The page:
Strength to Your Sword Arms

September 18th, 2014

Earlier in my career, I had the good fortune to work with a mentor who had a long and distinguished extension career. He frequently reminded me that our work is a social enterprise, meaning we seek to achieve our educational goals through social, cultural, community, economic, or environmental outcomes. An equally important component of social enterprise is the involvement of the marginalized, thus creating capacity and self-sufficiency for individuals, and impacting their communities.

I was reminded of this the other night, as our north central region leadership gathered in Fargo, ND, and heard a recounting of our history leading up to the passage of the Smith-Lever Act. I was struck by the energetic personalities and the passion of ideas that shaped our early history. I’m also impressed that they persisted and didn’t get mired in the “what” and “how” and forget to turn it into action. As part of our discussions, there was some reflection on the role Extension has had in supporting our democracy. I perked up at that point, and I hope you do as well, because as we’ve rolled along for 100 and some years, we may sometimes get comfortable and forget that our work isn’t just for those who already know us and love our programs — it’s about trying to be in the shoes of any of our citizens and trying to engage them with the resources of our university.

This is where leadership comes into play; not just any leadership, but transformational leadership – the kind of stuff that moves a collection of ideas to significance. This type of leadership is hard. It is partly fueled by the “what” and “how,” but there’s the ingredient that kicks leadership up, that goes beyond its single components: and that’s the “why.”

My mentor used to remind me of this concept and would point out that the why was truly our strength in Extension – our sword arm, if you will. The why is what unites all of us. It’s what we all found so easy to agree upon at our Leadership Summit and again at this year’s annual conference.  (Take another look at the annual conference report.) There is ample evidence demonstrating that all it takes is the joint effort of a group of passionate people to create momentum for the future. Strength to your sword arms. See you there.

— Cathann

Leadership , , ,


November 22nd, 2013

DNA is a double helix, two strands that curve beautifully around each other. Both strands are essential to determining an individual’s genetic makeup. Organizations have DNA too, in a sense — basic building blocks that determine what they will be and how they will operate.  In my view, education is central to our Extension and Outreach DNA. Iowans believe in education as a way to solve today’s problems and build toward the future. It’s why there’s a school house on our state quarter: our state is committed to education. Not every state shares this commitment, but it is central to the character of Iowa.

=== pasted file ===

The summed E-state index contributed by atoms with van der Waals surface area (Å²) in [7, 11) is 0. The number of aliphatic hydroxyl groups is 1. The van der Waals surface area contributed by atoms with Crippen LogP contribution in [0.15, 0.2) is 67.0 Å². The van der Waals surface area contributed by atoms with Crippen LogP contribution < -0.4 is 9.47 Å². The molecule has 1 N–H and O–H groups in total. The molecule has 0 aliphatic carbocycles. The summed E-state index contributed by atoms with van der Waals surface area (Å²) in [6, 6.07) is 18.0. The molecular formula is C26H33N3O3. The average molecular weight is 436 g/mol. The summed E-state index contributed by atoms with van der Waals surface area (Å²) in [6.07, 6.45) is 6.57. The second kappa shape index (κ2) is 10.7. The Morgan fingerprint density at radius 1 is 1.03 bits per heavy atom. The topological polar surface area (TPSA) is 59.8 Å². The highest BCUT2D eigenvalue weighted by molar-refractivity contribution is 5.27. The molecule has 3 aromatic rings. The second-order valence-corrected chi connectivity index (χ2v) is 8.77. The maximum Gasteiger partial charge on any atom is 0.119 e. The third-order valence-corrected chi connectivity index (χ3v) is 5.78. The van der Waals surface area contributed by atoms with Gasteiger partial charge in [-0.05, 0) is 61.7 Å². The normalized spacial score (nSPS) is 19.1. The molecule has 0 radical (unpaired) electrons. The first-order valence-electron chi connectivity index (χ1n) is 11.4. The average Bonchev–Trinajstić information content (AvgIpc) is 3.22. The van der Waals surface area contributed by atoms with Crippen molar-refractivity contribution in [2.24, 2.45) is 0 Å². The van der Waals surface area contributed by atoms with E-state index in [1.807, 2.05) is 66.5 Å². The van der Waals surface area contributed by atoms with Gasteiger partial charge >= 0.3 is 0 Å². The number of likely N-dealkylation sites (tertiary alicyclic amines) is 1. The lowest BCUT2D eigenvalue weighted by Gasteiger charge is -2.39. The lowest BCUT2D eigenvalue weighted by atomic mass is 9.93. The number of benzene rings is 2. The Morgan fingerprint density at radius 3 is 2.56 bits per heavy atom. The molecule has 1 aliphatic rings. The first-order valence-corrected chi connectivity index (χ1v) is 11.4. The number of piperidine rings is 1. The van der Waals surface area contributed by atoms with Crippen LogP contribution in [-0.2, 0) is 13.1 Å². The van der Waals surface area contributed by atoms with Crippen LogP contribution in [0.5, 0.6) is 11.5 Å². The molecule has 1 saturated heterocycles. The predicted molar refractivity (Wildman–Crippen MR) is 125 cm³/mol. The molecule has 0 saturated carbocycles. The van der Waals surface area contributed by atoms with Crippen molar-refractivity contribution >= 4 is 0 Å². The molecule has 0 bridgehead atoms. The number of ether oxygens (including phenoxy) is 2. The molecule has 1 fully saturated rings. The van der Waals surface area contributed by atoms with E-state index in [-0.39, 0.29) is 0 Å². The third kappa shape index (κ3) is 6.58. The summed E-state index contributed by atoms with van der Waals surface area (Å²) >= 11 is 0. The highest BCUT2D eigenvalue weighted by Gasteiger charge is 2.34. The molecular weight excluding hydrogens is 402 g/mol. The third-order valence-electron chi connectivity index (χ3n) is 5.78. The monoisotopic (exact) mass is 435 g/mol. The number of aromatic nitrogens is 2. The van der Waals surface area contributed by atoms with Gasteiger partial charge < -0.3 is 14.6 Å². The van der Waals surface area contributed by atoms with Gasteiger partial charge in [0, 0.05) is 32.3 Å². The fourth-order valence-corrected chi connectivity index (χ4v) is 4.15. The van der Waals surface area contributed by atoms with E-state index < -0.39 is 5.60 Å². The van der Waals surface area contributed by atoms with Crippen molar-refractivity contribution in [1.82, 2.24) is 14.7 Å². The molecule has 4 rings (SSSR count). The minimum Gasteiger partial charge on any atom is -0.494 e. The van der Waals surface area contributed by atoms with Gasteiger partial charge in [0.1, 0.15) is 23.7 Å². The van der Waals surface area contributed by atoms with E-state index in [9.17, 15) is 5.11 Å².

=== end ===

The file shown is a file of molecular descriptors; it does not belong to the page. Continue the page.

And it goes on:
Board of Regents President Bruce Rastetter calls it Iowa’s shared responsibility. In his recent Des Moines Register opinion piece he said our universities have the responsibility to provide world-class education. State government has a responsibility to financially support the universities. Students and parents have to plan for higher education and the financial obligations that come with it. The Board of Regents has to make sure our public universities remain accessible and affordable for future generations. (And ISU recently was ranked #1 on the A-List.)

In Extension and Outreach, providing access to education is our responsibility. This strand of our DNA connects to an equally important second strand: the belief that we do our work through our diverse and meaningful partnerships. We work in communities, arm in arm, shoulder to shoulder with the people who live there, dealing with issues confronting our partners at the local level.  President Rastetter said that we all have to “assume our responsibilities and embrace all efforts to make our good programs great and our great universities exceptional.” But it won’t happen unless we’re willing to make tough decisions and implement change.

When I need to make a decision about allocating resources or strategic planning, or when I’m trying to figure out what’s the best direction for Extension and Outreach going forward, the components of our DNA are always driving decisions. Does a particular program help us work in the local community more effectively? Does it help us deliver high quality educational opportunities to our citizens? I encourage you to ask these questions as you make decisions in your particular role. If you understand the two parts of our DNA, you understand a whole lot about Extension and Outreach and sharing responsibility for education in Iowa. See you there.

— Cathann

change, Partnerships , , ,

A Few Essential Ingredients

May 9th, 2013

If you are on a campus this time of year, you start thinking about graduation — all the ceremonies, the pomp, the proud and happy parents. In sitting through commencement ceremonies, I’ve noticed that a lot of advice is freely dispensed. The advice usually is about being bold, accepting change, and going forth to do good things. I always like hearing that advice. It’s a fitting message, because I believe education is all about helping us to take risks and succeed.